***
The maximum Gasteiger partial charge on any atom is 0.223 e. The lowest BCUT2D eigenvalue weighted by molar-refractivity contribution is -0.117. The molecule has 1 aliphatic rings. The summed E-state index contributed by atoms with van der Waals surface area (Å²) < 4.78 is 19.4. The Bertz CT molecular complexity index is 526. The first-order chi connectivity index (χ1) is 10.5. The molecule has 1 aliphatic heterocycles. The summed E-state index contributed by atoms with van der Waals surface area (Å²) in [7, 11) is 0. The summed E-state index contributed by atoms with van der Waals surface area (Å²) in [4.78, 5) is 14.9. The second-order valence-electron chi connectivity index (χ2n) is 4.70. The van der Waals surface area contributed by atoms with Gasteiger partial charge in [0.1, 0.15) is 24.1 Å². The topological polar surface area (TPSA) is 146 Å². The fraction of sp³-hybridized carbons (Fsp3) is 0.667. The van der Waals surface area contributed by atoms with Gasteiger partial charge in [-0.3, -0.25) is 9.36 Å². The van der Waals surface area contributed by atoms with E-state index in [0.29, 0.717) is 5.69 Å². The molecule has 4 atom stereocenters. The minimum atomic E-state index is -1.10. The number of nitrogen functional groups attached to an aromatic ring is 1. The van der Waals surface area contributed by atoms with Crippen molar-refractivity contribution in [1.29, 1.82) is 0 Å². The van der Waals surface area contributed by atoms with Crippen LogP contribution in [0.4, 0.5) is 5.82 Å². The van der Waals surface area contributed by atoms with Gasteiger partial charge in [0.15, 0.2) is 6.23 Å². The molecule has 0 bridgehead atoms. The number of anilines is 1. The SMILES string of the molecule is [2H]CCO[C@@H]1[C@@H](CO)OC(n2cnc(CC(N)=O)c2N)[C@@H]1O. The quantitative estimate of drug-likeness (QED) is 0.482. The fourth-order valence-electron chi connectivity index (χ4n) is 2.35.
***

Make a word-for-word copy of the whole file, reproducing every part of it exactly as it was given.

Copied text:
The maximum Gasteiger partial charge on any atom is 0.223 e. The lowest BCUT2D eigenvalue weighted by molar-refractivity contribution is -0.117. The molecule has 1 aliphatic rings. The summed E-state index contributed by atoms with van der Waals surface area (Å²) < 4.78 is 19.4. The Bertz CT molecular complexity index is 526. The first-order chi connectivity index (χ1) is 10.5. The molecule has 1 aliphatic heterocycles. The summed E-state index contributed by atoms with van der Waals surface area (Å²) in [7, 11) is 0. The summed E-state index contributed by atoms with van der Waals surface area (Å²) in [4.78, 5) is 14.9. The second-order valence-electron chi connectivity index (χ2n) is 4.70. The van der Waals surface area contributed by atoms with Gasteiger partial charge in [0.1, 0.15) is 24.1 Å². The topological polar surface area (TPSA) is 146 Å². The fraction of sp³-hybridized carbons (Fsp3) is 0.667. The van der Waals surface area contributed by atoms with Gasteiger partial charge in [-0.3, -0.25) is 9.36 Å². The van der Waals surface area contributed by atoms with E-state index in [0.29, 0.717) is 5.69 Å². The molecule has 4 atom stereocenters. The minimum atomic E-state index is -1.10. The number of nitrogen functional groups attached to an aromatic ring is 1. The van der Waals surface area contributed by atoms with Crippen molar-refractivity contribution in [1.29, 1.82) is 0 Å². The van der Waals surface area contributed by atoms with Crippen LogP contribution in [0.4, 0.5) is 5.82 Å². The van der Waals surface area contributed by atoms with Gasteiger partial charge in [0.15, 0.2) is 6.23 Å². The molecule has 0 bridgehead atoms. The number of anilines is 1. The SMILES string of the molecule is [2H]CCO[C@@H]1[C@@H](CO)OC(n2cnc(CC(N)=O)c2N)[C@@H]1O. The quantitative estimate of drug-likeness (QED) is 0.482. The fourth-order valence-electron chi connectivity index (χ4n) is 2.35.